Because rain in the desert happens so infrequently, never use the rain shut off on the controller. Irrigate plants even though it rained because estimating the amount of rain plants receive is very difficult to do accurately.

Decreasing Irrigation in Summer Can Create Problems

Q. A landscaper told us we were watering too much and re-programmed our "box" to water less. This was a disaster to a tall pine tree I have. It now looks like HELL with lots of dead needles from top to bottom. 


A. That was a mistake in judgment by your landscaper. Homeowner irrigation systems are notorious for watering plants unevenly; plants on the same valve not receiving enough water force us to overwater other plants on the same valve. The overwatered plants are easy to see. The plants receiving just enough water are not. It’s easy to make a snap judgment and assume that everything is being over watered when it’s not.
This is drought in an established pine tree. Notice how the crown is  round before it reaches its maximum height.The canopy is rather open and you can see through it which means it doesn't have a lot of new growth to fill the voids.
            Decreasing the number of minutes on an irrigation clock when all plants were “happy” is dangerous, particularly during the summer months. Plants react quickly to a lack of water during summer months. When decreasing minutes on a clock, do it during the cooler months. Then observe how the plants react to this new irrigation schedule. Plants have a few extra days before they are damaged by a lack of water during the cooler months.
This Siberian elm tree had massive limb die back as the result of a conversion to desert/rock landscaping, the elimination of grass and a substantial decrease in the applied water.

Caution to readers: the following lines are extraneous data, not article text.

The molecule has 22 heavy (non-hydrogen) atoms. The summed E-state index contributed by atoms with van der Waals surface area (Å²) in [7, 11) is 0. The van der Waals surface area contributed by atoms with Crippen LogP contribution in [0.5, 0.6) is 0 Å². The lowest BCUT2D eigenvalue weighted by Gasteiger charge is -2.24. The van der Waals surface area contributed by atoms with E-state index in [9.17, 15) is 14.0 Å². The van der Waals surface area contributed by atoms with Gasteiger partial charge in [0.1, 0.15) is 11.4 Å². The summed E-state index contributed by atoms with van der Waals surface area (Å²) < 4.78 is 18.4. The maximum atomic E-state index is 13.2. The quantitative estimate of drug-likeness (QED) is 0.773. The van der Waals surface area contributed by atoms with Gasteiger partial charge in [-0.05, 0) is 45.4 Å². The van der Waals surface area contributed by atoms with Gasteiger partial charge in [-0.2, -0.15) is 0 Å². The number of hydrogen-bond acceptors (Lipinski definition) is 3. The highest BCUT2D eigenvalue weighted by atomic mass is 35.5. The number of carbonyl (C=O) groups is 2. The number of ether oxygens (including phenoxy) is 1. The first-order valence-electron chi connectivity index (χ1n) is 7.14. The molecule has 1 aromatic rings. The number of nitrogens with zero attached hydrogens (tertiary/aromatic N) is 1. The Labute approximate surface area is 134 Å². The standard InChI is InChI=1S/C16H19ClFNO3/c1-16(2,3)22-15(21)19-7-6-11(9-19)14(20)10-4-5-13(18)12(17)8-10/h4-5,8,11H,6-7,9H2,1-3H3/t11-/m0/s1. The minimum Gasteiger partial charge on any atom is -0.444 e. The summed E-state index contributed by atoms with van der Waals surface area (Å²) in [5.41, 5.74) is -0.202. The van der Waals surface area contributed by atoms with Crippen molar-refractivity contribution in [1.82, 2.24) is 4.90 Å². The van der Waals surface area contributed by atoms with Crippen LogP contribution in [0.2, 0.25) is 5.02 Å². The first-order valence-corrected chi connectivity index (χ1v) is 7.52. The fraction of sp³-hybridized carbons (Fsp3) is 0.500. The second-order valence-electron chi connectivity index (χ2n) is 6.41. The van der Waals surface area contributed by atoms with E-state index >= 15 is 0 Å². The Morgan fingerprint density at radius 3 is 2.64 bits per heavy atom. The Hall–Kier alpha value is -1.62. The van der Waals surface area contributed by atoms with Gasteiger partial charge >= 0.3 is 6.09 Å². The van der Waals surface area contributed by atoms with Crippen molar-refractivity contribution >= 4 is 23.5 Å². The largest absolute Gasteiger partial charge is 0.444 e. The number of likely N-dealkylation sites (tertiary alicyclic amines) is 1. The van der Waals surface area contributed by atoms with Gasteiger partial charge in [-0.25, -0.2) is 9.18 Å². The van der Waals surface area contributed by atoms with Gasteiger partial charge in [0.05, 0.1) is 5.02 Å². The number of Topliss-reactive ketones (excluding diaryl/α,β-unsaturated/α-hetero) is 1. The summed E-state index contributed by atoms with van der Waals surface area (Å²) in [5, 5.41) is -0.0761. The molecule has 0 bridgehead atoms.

For a short-term fix, buy two or three hose end sprinklers, attach them to short hoses with a splitter that feeds all the sprinklers at once from a main hose. This can be done for about $25. Connect the main hose to an inexpensive, dial-type mechanical timer at the hose bib and connect the other end to the splitter.
Hose end sprinkler.
            Water at the base of the pine tree for a total of about one hour. This should give the water a chance to soak deep into the soil where the roots are located. If water soaks into the ground easily, apply the water all at once. 
Mechanical timer for shutting off the water automatically when turning the dial.

            If it begins to run off the surface after several minutes, sprinkle irrigate water several times with a long pause between irrigations. But the total irrigation time should be about one hour. Water the tree like this once a week for the next month. This should thoroughly wet the roots growing deeper in the soil.
2 Way Garden Hose Splitter Converts 1 Spigot to 2 Water Sources Y Hose Connector | eBay